Body snatching big business in 1836, although Burke and Hare took it upon themselves to create a profit stealing cadavers, upgrading to killing and snatching life.They didn’t concern themselves with dark and stormy nights, armed with shovels and knee deep in mud.
For 10 months during 1828, Burke and Hare killed 16 people in Edinburgh, Scotland – then sold the bodies to Doctor Robert Knox who dissected them to better understand anatomy.
Margaret Laird, Hare’s wife joined this deadly business. Burke’s mistress, Helen McDougal was kept in the dark for most of this time.
The trio started selling cadavers in 1827 when Douglas a tenant of the Hare’s died owing 4 pounds. Douglas died of natural causes. He’d previously served in the armed forces and was receiving a pension at the time of his death. The pair built a coffin and went to the university to sell the body. The university refused the body and they were directed to surgeons square, where they sold the body for 7 pounds, 10 shillings.
Burke and Hare murder for profit
The money from selling cadavers was good, although not enough people were dying of natural causes, Burke and Hare commenced killing people for it. They began with Joseph, another tenant, he was ill at the time and they fed him whisky, then they suffocated him. His body fetched 10 pounds.
Mrs Hare invited the next victim in and fed them alcohol until Mr Hare returned home to finish the job.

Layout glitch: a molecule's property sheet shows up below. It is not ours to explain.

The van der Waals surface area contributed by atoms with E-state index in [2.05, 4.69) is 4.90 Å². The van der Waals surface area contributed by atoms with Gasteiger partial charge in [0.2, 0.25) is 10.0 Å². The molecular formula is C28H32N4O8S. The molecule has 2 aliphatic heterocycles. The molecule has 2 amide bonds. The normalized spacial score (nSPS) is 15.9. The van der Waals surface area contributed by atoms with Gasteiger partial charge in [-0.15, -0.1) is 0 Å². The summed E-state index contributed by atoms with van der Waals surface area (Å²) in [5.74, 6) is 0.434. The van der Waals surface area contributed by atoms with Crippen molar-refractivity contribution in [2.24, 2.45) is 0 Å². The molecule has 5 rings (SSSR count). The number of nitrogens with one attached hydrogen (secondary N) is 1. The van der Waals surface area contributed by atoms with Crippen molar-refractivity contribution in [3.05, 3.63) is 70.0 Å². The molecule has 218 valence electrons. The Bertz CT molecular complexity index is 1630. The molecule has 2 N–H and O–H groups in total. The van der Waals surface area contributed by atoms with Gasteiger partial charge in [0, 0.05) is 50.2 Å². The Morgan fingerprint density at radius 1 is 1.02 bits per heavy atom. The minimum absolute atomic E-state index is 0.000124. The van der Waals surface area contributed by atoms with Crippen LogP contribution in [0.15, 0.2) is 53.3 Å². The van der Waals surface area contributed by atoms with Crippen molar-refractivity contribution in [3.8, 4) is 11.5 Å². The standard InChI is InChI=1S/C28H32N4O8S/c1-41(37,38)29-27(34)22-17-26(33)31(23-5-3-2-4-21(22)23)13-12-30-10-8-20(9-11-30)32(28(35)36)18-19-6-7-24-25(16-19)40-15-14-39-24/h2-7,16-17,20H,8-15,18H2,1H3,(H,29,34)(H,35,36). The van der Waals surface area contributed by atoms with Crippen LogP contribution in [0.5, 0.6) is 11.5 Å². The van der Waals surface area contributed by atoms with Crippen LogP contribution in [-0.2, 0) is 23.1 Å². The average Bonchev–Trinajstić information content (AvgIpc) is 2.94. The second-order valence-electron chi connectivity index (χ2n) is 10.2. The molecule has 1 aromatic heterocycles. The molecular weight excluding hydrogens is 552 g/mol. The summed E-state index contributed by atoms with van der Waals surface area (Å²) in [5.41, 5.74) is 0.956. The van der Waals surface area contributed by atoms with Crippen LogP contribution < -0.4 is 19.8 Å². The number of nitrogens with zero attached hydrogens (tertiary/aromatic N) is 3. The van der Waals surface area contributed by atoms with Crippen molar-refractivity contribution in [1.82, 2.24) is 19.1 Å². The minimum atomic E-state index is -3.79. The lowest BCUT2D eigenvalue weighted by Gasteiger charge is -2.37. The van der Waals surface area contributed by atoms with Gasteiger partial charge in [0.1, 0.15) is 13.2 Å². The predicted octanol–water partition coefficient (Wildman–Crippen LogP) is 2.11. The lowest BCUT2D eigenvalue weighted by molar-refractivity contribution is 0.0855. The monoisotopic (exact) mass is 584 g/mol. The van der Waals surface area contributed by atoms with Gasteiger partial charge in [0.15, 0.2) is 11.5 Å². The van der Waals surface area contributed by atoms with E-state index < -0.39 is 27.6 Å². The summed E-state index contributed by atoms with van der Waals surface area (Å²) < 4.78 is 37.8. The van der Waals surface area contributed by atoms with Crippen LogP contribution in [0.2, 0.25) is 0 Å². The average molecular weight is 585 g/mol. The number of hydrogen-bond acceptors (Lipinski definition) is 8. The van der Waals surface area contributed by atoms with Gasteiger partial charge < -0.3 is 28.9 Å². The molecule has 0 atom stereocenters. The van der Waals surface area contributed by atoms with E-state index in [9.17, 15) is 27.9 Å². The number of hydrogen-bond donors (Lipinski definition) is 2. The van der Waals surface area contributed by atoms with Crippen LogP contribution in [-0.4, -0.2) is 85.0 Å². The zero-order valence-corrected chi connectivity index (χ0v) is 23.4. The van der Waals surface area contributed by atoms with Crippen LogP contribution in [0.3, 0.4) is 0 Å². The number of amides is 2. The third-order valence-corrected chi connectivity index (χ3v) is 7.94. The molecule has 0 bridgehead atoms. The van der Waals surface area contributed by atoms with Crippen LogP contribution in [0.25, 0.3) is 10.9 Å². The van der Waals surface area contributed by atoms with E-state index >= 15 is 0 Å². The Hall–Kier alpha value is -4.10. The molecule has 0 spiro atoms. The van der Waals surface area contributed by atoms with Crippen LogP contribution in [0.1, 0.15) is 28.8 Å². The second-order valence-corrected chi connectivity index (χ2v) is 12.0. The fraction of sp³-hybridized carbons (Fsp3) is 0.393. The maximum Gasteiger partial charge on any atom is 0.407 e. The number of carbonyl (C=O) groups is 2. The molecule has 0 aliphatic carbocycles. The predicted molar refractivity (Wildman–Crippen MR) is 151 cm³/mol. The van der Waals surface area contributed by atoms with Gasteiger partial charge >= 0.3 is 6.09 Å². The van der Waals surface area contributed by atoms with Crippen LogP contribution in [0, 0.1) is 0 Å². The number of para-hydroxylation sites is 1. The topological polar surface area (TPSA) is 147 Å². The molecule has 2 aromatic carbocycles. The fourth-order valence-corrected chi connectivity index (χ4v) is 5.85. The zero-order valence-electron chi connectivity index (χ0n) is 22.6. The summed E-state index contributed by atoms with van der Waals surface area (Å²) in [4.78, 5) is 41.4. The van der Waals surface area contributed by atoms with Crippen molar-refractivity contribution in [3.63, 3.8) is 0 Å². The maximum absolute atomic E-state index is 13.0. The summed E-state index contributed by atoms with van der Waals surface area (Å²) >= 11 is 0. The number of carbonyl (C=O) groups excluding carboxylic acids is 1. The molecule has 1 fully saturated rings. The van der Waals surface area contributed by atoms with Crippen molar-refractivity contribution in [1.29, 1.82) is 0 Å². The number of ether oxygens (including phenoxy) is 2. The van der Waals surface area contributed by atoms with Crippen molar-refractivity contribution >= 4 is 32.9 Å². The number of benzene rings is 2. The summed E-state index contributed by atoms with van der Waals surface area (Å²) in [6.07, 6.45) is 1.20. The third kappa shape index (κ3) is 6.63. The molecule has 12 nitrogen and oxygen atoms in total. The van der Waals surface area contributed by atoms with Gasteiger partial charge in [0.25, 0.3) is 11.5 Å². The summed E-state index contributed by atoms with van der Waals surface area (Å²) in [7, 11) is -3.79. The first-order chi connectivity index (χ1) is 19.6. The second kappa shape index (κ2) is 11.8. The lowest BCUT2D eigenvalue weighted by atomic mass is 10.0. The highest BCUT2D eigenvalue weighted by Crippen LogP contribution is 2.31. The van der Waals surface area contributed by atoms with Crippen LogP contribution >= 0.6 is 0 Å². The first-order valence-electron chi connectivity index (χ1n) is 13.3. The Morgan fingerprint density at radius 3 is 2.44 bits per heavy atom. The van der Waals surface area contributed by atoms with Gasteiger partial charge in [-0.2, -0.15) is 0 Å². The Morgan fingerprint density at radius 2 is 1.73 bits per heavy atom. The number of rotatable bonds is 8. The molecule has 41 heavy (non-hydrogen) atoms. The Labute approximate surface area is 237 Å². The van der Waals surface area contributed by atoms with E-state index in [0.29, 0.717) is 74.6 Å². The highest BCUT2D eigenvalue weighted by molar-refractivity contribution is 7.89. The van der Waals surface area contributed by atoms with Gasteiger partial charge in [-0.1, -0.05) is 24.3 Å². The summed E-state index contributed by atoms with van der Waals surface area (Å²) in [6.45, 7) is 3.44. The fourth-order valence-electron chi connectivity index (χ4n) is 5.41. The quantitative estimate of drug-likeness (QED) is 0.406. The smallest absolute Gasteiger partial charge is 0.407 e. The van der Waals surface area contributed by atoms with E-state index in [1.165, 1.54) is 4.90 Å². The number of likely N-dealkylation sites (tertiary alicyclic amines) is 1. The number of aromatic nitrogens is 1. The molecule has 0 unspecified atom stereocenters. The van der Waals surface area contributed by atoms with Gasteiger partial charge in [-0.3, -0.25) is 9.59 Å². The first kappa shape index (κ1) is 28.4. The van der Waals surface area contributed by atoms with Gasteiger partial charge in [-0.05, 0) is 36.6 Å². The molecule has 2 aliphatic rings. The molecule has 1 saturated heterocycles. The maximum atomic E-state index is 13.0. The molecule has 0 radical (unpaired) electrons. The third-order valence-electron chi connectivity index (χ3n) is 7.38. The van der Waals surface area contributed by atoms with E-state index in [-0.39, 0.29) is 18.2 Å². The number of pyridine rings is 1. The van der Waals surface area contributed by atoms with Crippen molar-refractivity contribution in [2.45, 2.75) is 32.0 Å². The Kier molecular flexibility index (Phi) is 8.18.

This went on like this, except for one where Burke changed the method and he broke the back of a young victim, he said the eyes haunted him.
Eventually, after a Christmas Eve trial that lasted 24 hours. Burke was hung in the January of 1829 for his crimes. His body was publicly dissected and his skeleton is still on display.
It was never proven that Helen McDougal acted in these crimes, however, the townspeople hounded her out of town. It’s believed she died in Australia in 1868.
Mrs Hare served no time and was released shortly after the trial, some say that she tried to garner favour with the jurors holding her baby with whooping cough. It was said of her that she “had more of the she-devil”. The locals chased her out of the surrounding areas.
Mr Hare was sentenced to prison and he was released in February of 1829. He too was hounded out of town. There were rumours that he was thrown into a lime pit causing him to become blind and beg on the streets.
The townsfolk never trusted Dr. Knox once all the information came to light. They did not believe he didn’t know that he was receiving murder victims. The locals descended on his home, with an effigy of him that they hung in a tree on his property. Dr Knox fled to London, where he continued his work and medical practice until his death in 1862.
History of body snatching
Fictional stories relating to body snatching